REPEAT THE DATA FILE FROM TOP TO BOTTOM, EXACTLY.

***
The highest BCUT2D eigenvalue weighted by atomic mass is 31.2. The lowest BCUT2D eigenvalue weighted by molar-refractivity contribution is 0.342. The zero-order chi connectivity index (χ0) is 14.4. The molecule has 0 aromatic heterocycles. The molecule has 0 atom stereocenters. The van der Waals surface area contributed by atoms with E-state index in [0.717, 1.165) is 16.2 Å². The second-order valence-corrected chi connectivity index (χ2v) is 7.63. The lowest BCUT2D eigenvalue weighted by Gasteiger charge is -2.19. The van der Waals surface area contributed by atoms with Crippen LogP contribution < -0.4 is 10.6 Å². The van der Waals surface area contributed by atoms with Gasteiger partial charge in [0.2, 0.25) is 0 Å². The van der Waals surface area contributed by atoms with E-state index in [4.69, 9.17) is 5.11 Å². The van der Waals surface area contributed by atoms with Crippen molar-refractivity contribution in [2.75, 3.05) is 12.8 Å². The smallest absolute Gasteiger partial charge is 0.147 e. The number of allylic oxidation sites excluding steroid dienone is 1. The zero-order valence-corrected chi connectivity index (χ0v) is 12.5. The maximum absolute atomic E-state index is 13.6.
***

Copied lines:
The highest BCUT2D eigenvalue weighted by atomic mass is 31.2. The lowest BCUT2D eigenvalue weighted by molar-refractivity contribution is 0.342. The zero-order chi connectivity index (χ0) is 14.4. The molecule has 0 aromatic heterocycles. The molecule has 0 atom stereocenters. The van der Waals surface area contributed by atoms with E-state index in [0.717, 1.165) is 16.2 Å². The second-order valence-corrected chi connectivity index (χ2v) is 7.63. The lowest BCUT2D eigenvalue weighted by Gasteiger charge is -2.19. The van der Waals surface area contributed by atoms with Crippen LogP contribution < -0.4 is 10.6 Å². The van der Waals surface area contributed by atoms with Gasteiger partial charge in [0.2, 0.25) is 0 Å². The van der Waals surface area contributed by atoms with E-state index in [4.69, 9.17) is 5.11 Å². The van der Waals surface area contributed by atoms with Crippen molar-refractivity contribution in [2.75, 3.05) is 12.8 Å². The smallest absolute Gasteiger partial charge is 0.147 e. The number of allylic oxidation sites excluding steroid dienone is 1. The zero-order valence-corrected chi connectivity index (χ0v) is 12.5. The maximum absolute atomic E-state index is 13.6.